problems as Emplant: corrupted text that makes it worthless. (It DID
work under A-Max II)
Sound-Trecker: Now why would I want to play MODs on a Mac emulator?
I can now confidently report that Sound Trecker works on both Emplant
and A-Max. A-Max, just as Emplant does, loses so much Mac time to
the job of playing the music that just moving the Mac pointer fast throws
it off. The problem is slightly more noticable with the Emplant, however.
The A-Max also allows more time to the Amiga user than Emplant does.
Remember, of course, the A-Max was at Priority 8 (my usual).
Emplant and A-Max IV and honesty
One of the interesting things about Emplant is that in the "About
This Macintosh" screen, the emulation refers to itself as a Mac
roughly equivelant to its processor. To my 3000 030/25, that
means calling itself a Mac IIci. Not far off, I'd say. On the other
hand, however, ReadySoft figured they'd go right to the throat and
seemingly identify everything as a Mac Quadra 950. So much for
Putting the Mac out of its misery
Every now and then, for whatever reason, one of these fine products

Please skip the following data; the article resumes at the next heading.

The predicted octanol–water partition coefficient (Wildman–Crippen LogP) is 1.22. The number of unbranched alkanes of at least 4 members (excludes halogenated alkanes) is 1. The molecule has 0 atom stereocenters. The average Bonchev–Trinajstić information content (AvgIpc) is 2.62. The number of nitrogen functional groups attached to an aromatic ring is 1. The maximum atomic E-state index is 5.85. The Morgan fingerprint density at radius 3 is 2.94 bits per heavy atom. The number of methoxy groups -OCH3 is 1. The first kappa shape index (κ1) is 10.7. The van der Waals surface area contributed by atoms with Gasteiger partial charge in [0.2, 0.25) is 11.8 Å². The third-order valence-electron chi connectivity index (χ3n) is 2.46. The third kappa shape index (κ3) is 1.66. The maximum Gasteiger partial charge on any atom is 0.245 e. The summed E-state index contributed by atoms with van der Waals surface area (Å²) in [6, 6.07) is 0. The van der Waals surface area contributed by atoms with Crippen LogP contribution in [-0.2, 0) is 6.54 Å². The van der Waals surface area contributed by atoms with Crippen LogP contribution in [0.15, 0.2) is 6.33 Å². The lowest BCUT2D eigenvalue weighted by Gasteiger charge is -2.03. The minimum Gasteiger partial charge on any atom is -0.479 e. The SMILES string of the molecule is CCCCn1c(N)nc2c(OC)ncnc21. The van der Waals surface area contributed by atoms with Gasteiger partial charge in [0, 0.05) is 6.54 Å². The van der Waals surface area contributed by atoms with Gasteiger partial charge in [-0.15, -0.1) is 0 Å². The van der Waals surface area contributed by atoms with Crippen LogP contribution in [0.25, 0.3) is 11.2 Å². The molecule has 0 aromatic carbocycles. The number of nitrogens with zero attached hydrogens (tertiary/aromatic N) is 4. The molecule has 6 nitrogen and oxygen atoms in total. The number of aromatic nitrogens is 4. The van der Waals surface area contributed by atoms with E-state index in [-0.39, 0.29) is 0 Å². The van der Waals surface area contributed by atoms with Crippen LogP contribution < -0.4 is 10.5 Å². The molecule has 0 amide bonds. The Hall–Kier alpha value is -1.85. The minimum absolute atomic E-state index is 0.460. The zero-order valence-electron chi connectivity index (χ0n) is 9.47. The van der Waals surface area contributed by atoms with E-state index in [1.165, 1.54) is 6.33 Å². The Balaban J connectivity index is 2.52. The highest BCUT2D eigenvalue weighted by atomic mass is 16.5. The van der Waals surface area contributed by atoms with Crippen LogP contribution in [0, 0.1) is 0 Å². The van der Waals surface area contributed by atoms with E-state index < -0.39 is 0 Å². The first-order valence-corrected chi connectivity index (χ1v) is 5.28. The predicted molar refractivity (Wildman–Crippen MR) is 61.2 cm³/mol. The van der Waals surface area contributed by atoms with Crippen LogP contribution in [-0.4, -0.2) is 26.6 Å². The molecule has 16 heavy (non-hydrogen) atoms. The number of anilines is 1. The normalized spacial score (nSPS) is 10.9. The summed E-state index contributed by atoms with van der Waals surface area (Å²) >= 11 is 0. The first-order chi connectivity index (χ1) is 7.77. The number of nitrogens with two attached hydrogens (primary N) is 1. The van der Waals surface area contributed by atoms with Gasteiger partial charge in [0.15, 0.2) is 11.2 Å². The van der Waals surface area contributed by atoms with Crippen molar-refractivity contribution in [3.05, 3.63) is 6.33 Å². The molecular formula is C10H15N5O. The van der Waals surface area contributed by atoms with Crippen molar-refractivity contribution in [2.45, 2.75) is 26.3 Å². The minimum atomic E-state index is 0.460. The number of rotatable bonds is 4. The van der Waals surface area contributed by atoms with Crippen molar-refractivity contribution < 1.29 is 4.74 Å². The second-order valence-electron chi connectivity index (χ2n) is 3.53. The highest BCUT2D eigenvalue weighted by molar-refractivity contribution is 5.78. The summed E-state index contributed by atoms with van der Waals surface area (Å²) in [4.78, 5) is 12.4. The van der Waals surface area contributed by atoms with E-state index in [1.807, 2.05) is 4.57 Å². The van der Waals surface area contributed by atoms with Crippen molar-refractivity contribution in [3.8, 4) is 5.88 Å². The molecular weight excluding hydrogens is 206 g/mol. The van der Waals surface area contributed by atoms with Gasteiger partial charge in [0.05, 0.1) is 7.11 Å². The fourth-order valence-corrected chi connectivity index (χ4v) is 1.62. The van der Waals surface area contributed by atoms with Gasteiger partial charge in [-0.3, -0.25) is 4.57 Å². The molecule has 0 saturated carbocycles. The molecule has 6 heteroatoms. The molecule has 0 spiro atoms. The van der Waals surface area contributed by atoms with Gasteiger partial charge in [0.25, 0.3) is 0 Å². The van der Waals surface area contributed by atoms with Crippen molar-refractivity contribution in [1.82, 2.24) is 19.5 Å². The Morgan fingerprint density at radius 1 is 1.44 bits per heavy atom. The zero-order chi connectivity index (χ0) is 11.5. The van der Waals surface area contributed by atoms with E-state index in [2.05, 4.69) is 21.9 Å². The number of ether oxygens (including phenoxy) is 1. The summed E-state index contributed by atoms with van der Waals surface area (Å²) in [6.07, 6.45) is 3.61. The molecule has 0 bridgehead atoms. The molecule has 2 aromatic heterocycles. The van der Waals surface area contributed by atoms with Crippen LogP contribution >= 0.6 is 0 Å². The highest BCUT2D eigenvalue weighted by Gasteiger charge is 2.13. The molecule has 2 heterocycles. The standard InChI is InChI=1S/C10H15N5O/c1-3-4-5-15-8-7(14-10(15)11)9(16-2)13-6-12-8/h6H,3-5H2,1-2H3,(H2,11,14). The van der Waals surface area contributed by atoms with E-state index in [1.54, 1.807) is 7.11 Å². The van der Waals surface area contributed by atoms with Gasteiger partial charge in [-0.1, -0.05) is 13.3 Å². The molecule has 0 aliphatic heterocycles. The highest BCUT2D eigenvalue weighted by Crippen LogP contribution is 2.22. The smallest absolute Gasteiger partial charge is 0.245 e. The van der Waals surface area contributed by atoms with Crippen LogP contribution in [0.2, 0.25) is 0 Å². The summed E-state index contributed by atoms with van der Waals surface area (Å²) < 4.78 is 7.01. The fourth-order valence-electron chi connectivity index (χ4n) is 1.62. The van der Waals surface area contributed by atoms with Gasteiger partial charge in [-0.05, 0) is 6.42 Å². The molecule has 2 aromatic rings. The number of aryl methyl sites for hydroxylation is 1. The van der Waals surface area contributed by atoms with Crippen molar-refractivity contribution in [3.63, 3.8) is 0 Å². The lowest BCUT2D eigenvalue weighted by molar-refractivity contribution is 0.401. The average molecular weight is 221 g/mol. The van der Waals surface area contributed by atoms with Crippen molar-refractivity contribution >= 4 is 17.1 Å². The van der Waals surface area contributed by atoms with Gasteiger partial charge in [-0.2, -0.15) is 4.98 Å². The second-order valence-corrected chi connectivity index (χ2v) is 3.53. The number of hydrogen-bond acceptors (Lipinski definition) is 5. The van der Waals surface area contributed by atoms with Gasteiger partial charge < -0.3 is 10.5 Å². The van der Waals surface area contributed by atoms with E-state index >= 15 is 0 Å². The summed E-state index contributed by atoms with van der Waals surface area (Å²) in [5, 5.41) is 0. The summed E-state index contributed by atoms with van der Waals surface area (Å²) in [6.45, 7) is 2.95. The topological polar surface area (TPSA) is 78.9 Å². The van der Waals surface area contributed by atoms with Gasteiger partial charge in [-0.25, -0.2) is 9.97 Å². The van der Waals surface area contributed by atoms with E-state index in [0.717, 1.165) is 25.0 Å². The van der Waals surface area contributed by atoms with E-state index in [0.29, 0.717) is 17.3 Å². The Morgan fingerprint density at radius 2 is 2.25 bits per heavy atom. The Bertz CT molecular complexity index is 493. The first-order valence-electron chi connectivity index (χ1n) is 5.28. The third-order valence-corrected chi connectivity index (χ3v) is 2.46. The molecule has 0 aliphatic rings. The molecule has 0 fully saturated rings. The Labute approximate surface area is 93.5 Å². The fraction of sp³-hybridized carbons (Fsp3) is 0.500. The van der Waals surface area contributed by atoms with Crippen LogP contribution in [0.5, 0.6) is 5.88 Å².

is going to crash pretty bad, to the point where the emulation is locked
up and doesn't want to shut down normally. Emplant provides a
"TURN POWER OFF" Amiga-side option, which will basically yank
the plug on the emulator as though it were suddenly turned off. Not
a great idea, but better than a lockup using up tons of memory. A-Max
IV supports the use of control-alt-esc to quit programs (including
Finder) on the Mac side. I'd have to say the Emplant wins through sheer
brute force and effectiveness, but the option to selectively do it is
A PowerPC sandwich, anyone?
I've been picking up some rather interesting pieces of news about the
PowerPC. Ronny G. Nordvik (firstname.lastname@example.org) has this to say:
"An Amiga 4000/040 with Emplant (Without X-calibur accelerator) is by 12